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How Air Quality Changes EVERYTHING About a Shooting Range

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Have you ever wondered about the air quality in the local shooting range you go to?

Think about the amount of lead particles that are released in the air every time a gun is fired. There are also other chemicals that are released into the air around you when a firearm is used. In an indoor gun range that’s a constant amount of micro particle debris that is entering the air on a constant basis. Every time you take a breath, you are ingesting those harmful particles. If you go to the firing range on a regular basis, that can quickly become an issue you don’t even realize is a problem until health struggles show up.

Why Air Quality Matters

The dangers of bad air quality in a firing range can over time contribute to certain health issues, including respiratory problems, organ damage, and even potentially may cause certain types of cancers. When you are exposed to even small amounts of lead there is a chance that you could get lead poisoning. This can lead to fatigue, stomach problems, high blood pressure, and even some memory loss.

So, this is a very serious issue to consider. People with compromised immune systems or respiratory problems, like asthma or COPD, are even more likely to experience problems with air quality.

Make Sure Your Firing Range Has Top Quality Air Filters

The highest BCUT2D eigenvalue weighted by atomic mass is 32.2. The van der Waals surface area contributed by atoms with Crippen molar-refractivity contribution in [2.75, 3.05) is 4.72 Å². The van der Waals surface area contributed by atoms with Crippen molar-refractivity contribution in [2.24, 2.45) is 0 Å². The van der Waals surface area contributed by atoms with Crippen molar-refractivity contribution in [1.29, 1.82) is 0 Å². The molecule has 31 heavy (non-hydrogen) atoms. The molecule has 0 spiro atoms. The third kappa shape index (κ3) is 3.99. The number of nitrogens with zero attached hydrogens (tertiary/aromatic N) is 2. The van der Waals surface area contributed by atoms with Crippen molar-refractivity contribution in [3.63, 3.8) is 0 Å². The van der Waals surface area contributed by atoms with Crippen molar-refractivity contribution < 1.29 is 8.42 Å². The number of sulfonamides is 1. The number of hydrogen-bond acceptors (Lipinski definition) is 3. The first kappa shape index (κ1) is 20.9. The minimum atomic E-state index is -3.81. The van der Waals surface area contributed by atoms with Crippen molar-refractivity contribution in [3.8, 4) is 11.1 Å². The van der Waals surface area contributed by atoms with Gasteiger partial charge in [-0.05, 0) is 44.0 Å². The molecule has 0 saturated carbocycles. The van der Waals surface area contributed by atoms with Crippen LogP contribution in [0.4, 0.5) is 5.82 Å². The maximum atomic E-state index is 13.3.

Reputable firing ranges know and understand the damaging effects of poor air quality. Don’t be afraid to ask the owners questions if you have concerns.

For example, here is a shooting range that takes pride in making sure their air quality is top-notch and safe for their customers. The Lotus Gunworks of South Florida is located in Jensen Beach. They have a ventilation system that is modern and supremely efficient. The way that it works is by using an “energy recovery system.”

Developed by a company called Carey’s Air, it allows the indoor air to be turned over every 80 seconds, so new air is constantly being pumped into the range stalls. The old air is filtered right out. You can easily smell and feel the difference when you are in their location. There isn’t any burnt scent to the air that can indicate poor air quality might be an issue.

The National Institute For Occupational Health and Safety Has Regulations

One of the government agencies responsible for health and safety inside a firing range is the National Institute for Occupational Health and Safety (NIOSH). They have a set of design specs for the air quality in an indoor firing range. One of those is a HEPA filter that collects at least 99.97 percent of hazardous materials in microparticle size. That’s the tiny lead particles and other chemical dust being constantly collected. Plus, they also have certain regulations on the exhaust system, positioning of the firing line, and using a computer monitoring system. All of these factors will work together to create a safer shooting environment.


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These content links are provided by Content.ad. Both Content.ad and the web site upon which the links are displayed may receive compensation when readers click on these links. Some of the content you are redirected to may be sponsored content. View our privacy policy here.

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